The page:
Tennessee GOP removes three House candidates from primary ballot including Trump-backed Ortagus
Robby Starbuck and Baxter Lee were also removed from the ballot.
The Republican Party of Tennessee on Tuesday night voted in favor of removing three House candidates from the primary ballot in the state's newly established 5th Congressional District.
Trump-backed Morgan Ortagus, Baxter Lee and Robby Starbuck were removed from the ballot by the party's executive committee, state party Chairman Scott Golden said.
Ortagus, who served as a State Department spokeswoman during the Trump administration, called the result of the vote "deeply disappointing."
"I'm a bonafide Republican by their standards, and frankly, by any metric," she said in a statement. "I'm further disappointed that the party insiders at the Tennessee Republican Party do not seem to share my commitment to President Trump's America First policies.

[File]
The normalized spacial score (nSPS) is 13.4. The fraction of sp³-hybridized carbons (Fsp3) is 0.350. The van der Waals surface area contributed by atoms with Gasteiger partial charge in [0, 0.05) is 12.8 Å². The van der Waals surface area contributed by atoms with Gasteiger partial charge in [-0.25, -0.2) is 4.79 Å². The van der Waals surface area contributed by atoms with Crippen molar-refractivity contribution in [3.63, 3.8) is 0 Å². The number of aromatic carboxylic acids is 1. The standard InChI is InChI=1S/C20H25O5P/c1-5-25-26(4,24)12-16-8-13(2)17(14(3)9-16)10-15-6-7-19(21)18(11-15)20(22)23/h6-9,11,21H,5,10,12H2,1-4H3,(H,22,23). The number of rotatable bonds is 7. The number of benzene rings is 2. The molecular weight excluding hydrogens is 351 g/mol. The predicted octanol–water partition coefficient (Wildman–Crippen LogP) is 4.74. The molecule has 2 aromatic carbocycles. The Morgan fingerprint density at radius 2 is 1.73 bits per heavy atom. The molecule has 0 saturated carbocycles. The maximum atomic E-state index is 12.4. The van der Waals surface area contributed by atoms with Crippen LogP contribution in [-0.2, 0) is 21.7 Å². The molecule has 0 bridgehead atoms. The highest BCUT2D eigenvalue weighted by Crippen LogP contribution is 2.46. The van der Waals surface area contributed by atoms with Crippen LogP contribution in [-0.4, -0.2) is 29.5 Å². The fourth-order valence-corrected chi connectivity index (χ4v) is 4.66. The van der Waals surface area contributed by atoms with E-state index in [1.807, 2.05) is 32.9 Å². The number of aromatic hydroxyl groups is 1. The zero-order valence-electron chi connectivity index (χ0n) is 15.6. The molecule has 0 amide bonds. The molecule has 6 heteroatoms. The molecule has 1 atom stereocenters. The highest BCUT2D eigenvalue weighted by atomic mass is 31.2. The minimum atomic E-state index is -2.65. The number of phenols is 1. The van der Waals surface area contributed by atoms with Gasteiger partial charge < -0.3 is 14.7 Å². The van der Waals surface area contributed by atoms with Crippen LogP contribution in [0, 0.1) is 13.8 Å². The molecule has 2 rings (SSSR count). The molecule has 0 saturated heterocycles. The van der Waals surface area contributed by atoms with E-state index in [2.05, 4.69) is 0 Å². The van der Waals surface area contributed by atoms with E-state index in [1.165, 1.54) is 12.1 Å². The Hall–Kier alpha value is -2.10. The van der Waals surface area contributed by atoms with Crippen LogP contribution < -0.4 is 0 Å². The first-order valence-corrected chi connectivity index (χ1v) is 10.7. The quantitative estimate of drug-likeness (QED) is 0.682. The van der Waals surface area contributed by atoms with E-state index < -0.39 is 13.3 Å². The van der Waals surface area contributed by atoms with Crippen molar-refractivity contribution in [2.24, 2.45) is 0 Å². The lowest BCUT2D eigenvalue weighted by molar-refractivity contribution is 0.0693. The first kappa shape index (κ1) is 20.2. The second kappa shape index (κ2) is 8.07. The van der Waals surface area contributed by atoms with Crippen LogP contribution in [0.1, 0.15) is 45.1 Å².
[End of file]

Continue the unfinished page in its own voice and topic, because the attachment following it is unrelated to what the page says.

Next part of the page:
"As I have said all along, I believe that voters in Middle Tennessee should pick their representative – not establishment party insiders. Our team is evaluating the options before us."
Ortagus has faced criticism for running in a state she moved to within the last year.
Lee was removed because he had not voted in three of the last four Tennessee Republican primaries in August, campaign manager Chip Saltsman said.
"There was no good reason to kick off some someone who's been a good Republican for 20 plus years," said Saltman, who also argued Lee had voted in 10 of the last 12 Republican primaries, in addition to donating nearly $100,000 to Republican candidates in the last decade.
Starbuck posted a brief statement in video form, in which dramatic music plays and the word "war" appears on screen.
"The corruption will be exposed," he wrote on social media. "The fight has only just begun. We can’t let RINO’s destroy our party."
Last month, the state's General Assembly passed legislation to enact residency requirements for contenders in congressional primaries, a move that directly impacted candidate transplants Ortagus and Starbuck, the latter of whom moved to Tennessee in 2019. The governor allowed the bill to go into effect after the April 7 filing deadline for candidates, meaning it did not impact this round of contenders.